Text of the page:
The impulses to make art and to collect both belong to the great human urge to understand and impose order on a chaotic world. Melbourne-based, New Zealand artist Patrick Pound doubles down on these possibilities by making his art about collecting and by turning collecting into a form of art.
Pound is primarily a photographer, but he doesn’t take photographs. He ‘retakes’ them by searching for and acquiring material from eBay and other online sources, then ordering them within ever-growing collections or ‘museums’ based around a single idea or proposition.
His chosen examples rarely simply ‘illustrate’ the idea. They hold it—metaphorically, physically, poetically, obliquely, symbolically, instrumentally, through a relationship to other objects—or in any combination of these ways. They are asked to do so ‘whether they like it or not’. Pound’s installations mash traditional modes of exhibition display with the logic of internet search algorithms. They are presented as giant taxonomic puzzles or games, inviting visitors to test their wits against the collections.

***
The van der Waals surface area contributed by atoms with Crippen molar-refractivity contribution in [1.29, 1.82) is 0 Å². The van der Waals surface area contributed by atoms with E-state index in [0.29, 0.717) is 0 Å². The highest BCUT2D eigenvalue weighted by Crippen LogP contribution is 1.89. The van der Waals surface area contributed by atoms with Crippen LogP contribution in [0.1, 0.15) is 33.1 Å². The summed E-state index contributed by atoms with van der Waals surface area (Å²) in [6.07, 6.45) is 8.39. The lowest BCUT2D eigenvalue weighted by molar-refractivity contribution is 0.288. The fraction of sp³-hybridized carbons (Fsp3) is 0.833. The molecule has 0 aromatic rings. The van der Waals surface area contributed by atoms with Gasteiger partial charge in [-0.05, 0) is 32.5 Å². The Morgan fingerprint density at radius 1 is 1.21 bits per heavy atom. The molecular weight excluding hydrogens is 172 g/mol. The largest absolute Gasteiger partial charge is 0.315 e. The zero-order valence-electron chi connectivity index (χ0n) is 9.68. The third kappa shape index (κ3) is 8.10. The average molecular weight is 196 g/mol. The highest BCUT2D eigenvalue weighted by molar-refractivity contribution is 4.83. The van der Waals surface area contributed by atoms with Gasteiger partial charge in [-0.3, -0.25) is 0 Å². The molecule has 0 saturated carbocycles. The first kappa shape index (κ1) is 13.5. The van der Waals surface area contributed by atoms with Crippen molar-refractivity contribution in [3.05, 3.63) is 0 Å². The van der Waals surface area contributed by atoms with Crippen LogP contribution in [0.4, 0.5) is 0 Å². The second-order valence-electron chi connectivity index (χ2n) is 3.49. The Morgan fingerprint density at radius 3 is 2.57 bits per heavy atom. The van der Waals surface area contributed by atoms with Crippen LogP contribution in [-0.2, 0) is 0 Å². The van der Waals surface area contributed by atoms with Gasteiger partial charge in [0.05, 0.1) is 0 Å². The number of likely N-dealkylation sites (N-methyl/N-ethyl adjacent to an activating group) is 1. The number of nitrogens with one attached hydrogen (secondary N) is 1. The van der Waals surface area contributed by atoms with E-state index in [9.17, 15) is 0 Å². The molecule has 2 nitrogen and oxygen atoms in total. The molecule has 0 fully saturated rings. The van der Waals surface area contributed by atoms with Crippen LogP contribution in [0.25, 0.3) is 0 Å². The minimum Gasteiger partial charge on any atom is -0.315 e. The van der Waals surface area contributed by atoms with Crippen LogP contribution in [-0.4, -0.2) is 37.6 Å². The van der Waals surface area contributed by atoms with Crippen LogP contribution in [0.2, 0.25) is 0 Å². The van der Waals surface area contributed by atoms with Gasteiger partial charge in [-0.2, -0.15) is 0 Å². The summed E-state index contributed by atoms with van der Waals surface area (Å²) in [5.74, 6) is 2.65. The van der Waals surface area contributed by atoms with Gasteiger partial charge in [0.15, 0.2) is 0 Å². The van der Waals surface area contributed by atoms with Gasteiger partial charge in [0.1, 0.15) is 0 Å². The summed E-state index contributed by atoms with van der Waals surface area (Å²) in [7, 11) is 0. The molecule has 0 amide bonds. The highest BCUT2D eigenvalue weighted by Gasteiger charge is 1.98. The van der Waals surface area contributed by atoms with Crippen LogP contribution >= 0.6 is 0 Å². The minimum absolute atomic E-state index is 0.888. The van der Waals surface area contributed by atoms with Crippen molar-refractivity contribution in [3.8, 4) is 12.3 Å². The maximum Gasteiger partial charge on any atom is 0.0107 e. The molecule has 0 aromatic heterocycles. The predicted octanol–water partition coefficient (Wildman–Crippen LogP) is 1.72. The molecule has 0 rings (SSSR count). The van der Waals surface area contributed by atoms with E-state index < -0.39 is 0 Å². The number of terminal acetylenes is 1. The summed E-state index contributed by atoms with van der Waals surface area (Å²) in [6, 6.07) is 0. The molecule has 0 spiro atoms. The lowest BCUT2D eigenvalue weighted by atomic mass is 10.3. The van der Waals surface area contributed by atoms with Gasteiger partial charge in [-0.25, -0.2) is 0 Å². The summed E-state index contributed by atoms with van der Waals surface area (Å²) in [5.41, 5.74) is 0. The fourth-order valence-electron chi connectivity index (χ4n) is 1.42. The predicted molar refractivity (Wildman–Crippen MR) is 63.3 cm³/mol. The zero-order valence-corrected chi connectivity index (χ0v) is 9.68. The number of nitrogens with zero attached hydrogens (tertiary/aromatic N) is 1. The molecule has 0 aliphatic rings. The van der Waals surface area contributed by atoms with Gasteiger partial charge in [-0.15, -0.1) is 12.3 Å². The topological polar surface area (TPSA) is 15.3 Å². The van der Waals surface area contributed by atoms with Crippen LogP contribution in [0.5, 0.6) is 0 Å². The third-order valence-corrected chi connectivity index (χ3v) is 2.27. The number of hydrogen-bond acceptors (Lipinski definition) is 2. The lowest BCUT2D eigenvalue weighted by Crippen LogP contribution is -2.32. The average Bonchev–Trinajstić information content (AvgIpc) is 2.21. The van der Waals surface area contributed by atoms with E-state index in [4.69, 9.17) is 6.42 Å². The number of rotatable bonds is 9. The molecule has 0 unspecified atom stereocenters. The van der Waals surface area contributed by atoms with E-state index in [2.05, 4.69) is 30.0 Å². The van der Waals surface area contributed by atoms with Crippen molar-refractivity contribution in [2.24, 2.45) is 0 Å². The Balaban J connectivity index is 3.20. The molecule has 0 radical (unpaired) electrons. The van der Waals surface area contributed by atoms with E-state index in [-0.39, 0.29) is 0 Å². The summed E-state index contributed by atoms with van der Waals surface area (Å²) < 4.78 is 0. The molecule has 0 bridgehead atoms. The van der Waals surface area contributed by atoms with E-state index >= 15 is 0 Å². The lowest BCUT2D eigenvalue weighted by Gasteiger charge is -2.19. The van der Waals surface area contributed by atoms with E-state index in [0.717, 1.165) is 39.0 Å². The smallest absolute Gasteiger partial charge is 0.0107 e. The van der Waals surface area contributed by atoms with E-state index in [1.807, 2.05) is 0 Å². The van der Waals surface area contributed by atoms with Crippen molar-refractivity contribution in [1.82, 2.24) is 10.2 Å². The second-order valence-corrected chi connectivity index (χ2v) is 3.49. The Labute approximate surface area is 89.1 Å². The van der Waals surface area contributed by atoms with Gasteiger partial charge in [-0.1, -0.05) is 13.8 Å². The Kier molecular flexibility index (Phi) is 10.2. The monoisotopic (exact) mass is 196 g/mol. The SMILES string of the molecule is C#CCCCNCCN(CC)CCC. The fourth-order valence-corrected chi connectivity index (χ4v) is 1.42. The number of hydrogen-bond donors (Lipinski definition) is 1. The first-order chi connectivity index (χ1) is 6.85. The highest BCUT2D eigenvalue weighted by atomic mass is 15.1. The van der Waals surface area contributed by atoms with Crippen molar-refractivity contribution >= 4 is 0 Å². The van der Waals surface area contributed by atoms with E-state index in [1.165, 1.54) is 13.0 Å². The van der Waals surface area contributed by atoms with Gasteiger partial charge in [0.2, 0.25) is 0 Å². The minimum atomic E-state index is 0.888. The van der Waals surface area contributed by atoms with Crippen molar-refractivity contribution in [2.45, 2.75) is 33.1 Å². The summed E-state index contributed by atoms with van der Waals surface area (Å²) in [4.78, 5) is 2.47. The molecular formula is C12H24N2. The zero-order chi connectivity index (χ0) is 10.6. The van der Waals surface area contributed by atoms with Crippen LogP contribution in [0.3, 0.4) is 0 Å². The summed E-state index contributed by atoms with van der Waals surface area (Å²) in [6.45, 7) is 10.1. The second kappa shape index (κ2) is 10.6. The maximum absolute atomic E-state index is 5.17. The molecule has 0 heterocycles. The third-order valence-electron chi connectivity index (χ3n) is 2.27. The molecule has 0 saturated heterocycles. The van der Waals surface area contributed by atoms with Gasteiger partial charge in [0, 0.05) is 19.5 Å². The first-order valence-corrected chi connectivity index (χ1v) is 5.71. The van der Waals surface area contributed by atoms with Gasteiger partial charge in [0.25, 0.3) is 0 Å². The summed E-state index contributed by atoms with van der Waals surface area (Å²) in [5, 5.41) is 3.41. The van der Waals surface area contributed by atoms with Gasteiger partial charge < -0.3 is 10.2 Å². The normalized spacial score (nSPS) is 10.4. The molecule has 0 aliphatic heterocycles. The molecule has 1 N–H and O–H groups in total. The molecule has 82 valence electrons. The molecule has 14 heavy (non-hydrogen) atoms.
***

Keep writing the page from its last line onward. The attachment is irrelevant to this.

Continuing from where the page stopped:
For this exhibition, Pound shuffles his collections with the more venerable ones of Te Papa Tongarewa around overarching themes of reflection, mirroring, and the double. Masterpieces from the national collection, snapshots, everyday objects, and even a soundtrack become transmitters of these core ideas. Pound pushes these possibilities to breaking point. He mixes high and low, iconic and unknown, the beautiful and the damned. He even presents the exhibition layout as a giant palindrome. Or, is it a Rorschach test—the exhibition itself asking whether there is method to this madness, or madness to this method?